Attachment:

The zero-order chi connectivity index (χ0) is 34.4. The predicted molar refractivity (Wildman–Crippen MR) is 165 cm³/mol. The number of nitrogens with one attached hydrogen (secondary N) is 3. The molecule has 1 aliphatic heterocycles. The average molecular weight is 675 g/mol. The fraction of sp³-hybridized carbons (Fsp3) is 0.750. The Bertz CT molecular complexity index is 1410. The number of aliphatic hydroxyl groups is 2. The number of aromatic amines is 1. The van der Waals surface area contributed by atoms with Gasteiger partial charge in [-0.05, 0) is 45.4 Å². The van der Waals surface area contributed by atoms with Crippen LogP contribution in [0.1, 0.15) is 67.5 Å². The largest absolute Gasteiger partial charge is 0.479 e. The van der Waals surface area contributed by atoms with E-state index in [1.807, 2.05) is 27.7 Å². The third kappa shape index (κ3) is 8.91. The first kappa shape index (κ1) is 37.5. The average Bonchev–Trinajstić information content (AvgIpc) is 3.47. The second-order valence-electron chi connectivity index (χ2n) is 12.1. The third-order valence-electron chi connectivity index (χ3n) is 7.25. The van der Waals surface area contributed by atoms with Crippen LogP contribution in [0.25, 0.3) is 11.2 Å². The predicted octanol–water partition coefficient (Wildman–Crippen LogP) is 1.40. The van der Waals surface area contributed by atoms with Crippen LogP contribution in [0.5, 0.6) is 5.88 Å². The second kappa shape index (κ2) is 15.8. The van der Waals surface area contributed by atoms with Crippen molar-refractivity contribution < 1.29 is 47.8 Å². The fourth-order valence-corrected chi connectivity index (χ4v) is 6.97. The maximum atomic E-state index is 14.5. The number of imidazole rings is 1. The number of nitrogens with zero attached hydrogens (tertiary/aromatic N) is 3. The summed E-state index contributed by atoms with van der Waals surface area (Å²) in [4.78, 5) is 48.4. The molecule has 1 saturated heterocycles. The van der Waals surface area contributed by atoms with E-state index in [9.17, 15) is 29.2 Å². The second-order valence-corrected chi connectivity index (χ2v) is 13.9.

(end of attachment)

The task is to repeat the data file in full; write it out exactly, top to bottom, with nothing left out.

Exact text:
The zero-order chi connectivity index (χ0) is 34.4. The predicted molar refractivity (Wildman–Crippen MR) is 165 cm³/mol. The number of nitrogens with one attached hydrogen (secondary N) is 3. The molecule has 1 aliphatic heterocycles. The average molecular weight is 675 g/mol. The fraction of sp³-hybridized carbons (Fsp3) is 0.750. The Bertz CT molecular complexity index is 1410. The number of aliphatic hydroxyl groups is 2. The number of aromatic amines is 1. The van der Waals surface area contributed by atoms with Gasteiger partial charge in [-0.05, 0) is 45.4 Å². The van der Waals surface area contributed by atoms with Crippen LogP contribution in [0.1, 0.15) is 67.5 Å². The largest absolute Gasteiger partial charge is 0.479 e. The van der Waals surface area contributed by atoms with E-state index in [1.807, 2.05) is 27.7 Å². The third kappa shape index (κ3) is 8.91. The first kappa shape index (κ1) is 37.5. The average Bonchev–Trinajstić information content (AvgIpc) is 3.47. The second-order valence-electron chi connectivity index (χ2n) is 12.1. The third-order valence-electron chi connectivity index (χ3n) is 7.25. The van der Waals surface area contributed by atoms with Crippen LogP contribution in [0.25, 0.3) is 11.2 Å². The predicted octanol–water partition coefficient (Wildman–Crippen LogP) is 1.40. The van der Waals surface area contributed by atoms with Crippen LogP contribution in [0.5, 0.6) is 5.88 Å². The second kappa shape index (κ2) is 15.8. The van der Waals surface area contributed by atoms with Crippen molar-refractivity contribution < 1.29 is 47.8 Å². The fourth-order valence-corrected chi connectivity index (χ4v) is 6.97. The maximum atomic E-state index is 14.5. The number of imidazole rings is 1. The number of nitrogens with zero attached hydrogens (tertiary/aromatic N) is 3. The summed E-state index contributed by atoms with van der Waals surface area (Å²) in [4.78, 5) is 48.4. The molecule has 1 saturated heterocycles. The van der Waals surface area contributed by atoms with E-state index in [9.17, 15) is 29.2 Å². The second-order valence-corrected chi connectivity index (χ2v) is 13.9.